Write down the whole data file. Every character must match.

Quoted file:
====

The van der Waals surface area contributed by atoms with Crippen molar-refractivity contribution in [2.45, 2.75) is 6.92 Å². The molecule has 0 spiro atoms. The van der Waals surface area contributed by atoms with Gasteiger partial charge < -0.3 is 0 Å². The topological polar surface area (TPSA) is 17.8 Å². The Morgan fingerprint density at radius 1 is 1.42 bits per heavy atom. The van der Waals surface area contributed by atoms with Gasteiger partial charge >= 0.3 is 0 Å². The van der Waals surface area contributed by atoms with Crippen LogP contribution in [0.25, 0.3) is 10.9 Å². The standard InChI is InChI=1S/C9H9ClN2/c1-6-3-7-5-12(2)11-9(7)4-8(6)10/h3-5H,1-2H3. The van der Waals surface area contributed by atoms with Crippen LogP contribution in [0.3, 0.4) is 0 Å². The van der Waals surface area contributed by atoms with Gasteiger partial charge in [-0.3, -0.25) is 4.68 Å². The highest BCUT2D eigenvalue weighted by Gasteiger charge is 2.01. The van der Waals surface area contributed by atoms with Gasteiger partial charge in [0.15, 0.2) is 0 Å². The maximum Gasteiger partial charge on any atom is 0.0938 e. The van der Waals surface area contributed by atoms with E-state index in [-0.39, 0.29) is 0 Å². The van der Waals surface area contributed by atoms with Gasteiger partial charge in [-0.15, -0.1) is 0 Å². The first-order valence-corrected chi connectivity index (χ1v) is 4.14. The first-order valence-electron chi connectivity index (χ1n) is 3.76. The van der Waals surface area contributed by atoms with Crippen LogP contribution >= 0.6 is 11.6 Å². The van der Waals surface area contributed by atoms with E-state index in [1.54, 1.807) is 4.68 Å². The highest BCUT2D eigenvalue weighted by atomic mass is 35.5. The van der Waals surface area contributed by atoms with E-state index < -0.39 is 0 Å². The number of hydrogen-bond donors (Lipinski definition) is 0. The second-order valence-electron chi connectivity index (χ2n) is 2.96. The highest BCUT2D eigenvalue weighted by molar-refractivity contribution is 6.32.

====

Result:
The van der Waals surface area contributed by atoms with Crippen molar-refractivity contribution in [2.45, 2.75) is 6.92 Å². The molecule has 0 spiro atoms. The van der Waals surface area contributed by atoms with Gasteiger partial charge < -0.3 is 0 Å². The topological polar surface area (TPSA) is 17.8 Å². The Morgan fingerprint density at radius 1 is 1.42 bits per heavy atom. The van der Waals surface area contributed by atoms with Gasteiger partial charge >= 0.3 is 0 Å². The van der Waals surface area contributed by atoms with Crippen LogP contribution in [0.25, 0.3) is 10.9 Å². The standard InChI is InChI=1S/C9H9ClN2/c1-6-3-7-5-12(2)11-9(7)4-8(6)10/h3-5H,1-2H3. The van der Waals surface area contributed by atoms with Crippen LogP contribution in [0.3, 0.4) is 0 Å². The van der Waals surface area contributed by atoms with Gasteiger partial charge in [-0.3, -0.25) is 4.68 Å². The highest BCUT2D eigenvalue weighted by Gasteiger charge is 2.01. The van der Waals surface area contributed by atoms with Gasteiger partial charge in [0.15, 0.2) is 0 Å². The maximum Gasteiger partial charge on any atom is 0.0938 e. The van der Waals surface area contributed by atoms with E-state index in [-0.39, 0.29) is 0 Å². The van der Waals surface area contributed by atoms with Gasteiger partial charge in [-0.15, -0.1) is 0 Å². The first-order valence-corrected chi connectivity index (χ1v) is 4.14. The first-order valence-electron chi connectivity index (χ1n) is 3.76. The van der Waals surface area contributed by atoms with Crippen LogP contribution >= 0.6 is 11.6 Å². The van der Waals surface area contributed by atoms with E-state index in [1.54, 1.807) is 4.68 Å². The highest BCUT2D eigenvalue weighted by atomic mass is 35.5. The van der Waals surface area contributed by atoms with E-state index < -0.39 is 0 Å². The number of hydrogen-bond donors (Lipinski definition) is 0. The second-order valence-electron chi connectivity index (χ2n) is 2.96. The highest BCUT2D eigenvalue weighted by molar-refractivity contribution is 6.32.